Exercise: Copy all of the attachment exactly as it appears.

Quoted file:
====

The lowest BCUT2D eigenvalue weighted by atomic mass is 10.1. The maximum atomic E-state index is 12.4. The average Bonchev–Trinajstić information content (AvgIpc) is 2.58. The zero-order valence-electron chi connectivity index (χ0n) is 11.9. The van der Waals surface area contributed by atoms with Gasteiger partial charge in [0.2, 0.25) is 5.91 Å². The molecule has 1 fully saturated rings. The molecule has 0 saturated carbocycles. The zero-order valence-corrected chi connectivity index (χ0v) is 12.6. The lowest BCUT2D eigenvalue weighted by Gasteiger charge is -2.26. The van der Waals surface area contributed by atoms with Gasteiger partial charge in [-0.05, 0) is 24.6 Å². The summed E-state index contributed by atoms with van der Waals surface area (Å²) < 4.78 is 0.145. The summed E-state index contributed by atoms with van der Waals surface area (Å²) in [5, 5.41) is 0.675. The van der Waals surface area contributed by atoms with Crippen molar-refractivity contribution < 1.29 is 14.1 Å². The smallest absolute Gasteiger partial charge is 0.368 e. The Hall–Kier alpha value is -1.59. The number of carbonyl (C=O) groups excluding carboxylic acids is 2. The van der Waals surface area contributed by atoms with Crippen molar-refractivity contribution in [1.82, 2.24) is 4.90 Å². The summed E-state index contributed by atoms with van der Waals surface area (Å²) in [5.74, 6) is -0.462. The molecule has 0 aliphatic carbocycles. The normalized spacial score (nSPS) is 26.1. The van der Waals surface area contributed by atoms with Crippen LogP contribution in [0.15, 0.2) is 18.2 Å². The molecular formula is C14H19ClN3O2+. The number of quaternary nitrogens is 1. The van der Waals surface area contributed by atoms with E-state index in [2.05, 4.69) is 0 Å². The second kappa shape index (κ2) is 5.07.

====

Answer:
The lowest BCUT2D eigenvalue weighted by atomic mass is 10.1. The maximum atomic E-state index is 12.4. The average Bonchev–Trinajstić information content (AvgIpc) is 2.58. The zero-order valence-electron chi connectivity index (χ0n) is 11.9. The van der Waals surface area contributed by atoms with Gasteiger partial charge in [0.2, 0.25) is 5.91 Å². The molecule has 1 fully saturated rings. The molecule has 0 saturated carbocycles. The zero-order valence-corrected chi connectivity index (χ0v) is 12.6. The lowest BCUT2D eigenvalue weighted by Gasteiger charge is -2.26. The van der Waals surface area contributed by atoms with Gasteiger partial charge in [-0.05, 0) is 24.6 Å². The summed E-state index contributed by atoms with van der Waals surface area (Å²) < 4.78 is 0.145. The summed E-state index contributed by atoms with van der Waals surface area (Å²) in [5, 5.41) is 0.675. The van der Waals surface area contributed by atoms with Crippen molar-refractivity contribution < 1.29 is 14.1 Å². The smallest absolute Gasteiger partial charge is 0.368 e. The Hall–Kier alpha value is -1.59. The number of carbonyl (C=O) groups excluding carboxylic acids is 2. The van der Waals surface area contributed by atoms with Crippen molar-refractivity contribution in [1.82, 2.24) is 4.90 Å². The summed E-state index contributed by atoms with van der Waals surface area (Å²) in [5.74, 6) is -0.462. The molecule has 0 aliphatic carbocycles. The normalized spacial score (nSPS) is 26.1. The van der Waals surface area contributed by atoms with Crippen LogP contribution in [0.15, 0.2) is 18.2 Å². The molecular formula is C14H19ClN3O2+. The number of quaternary nitrogens is 1. The van der Waals surface area contributed by atoms with E-state index in [2.05, 4.69) is 0 Å². The second kappa shape index (κ2) is 5.07.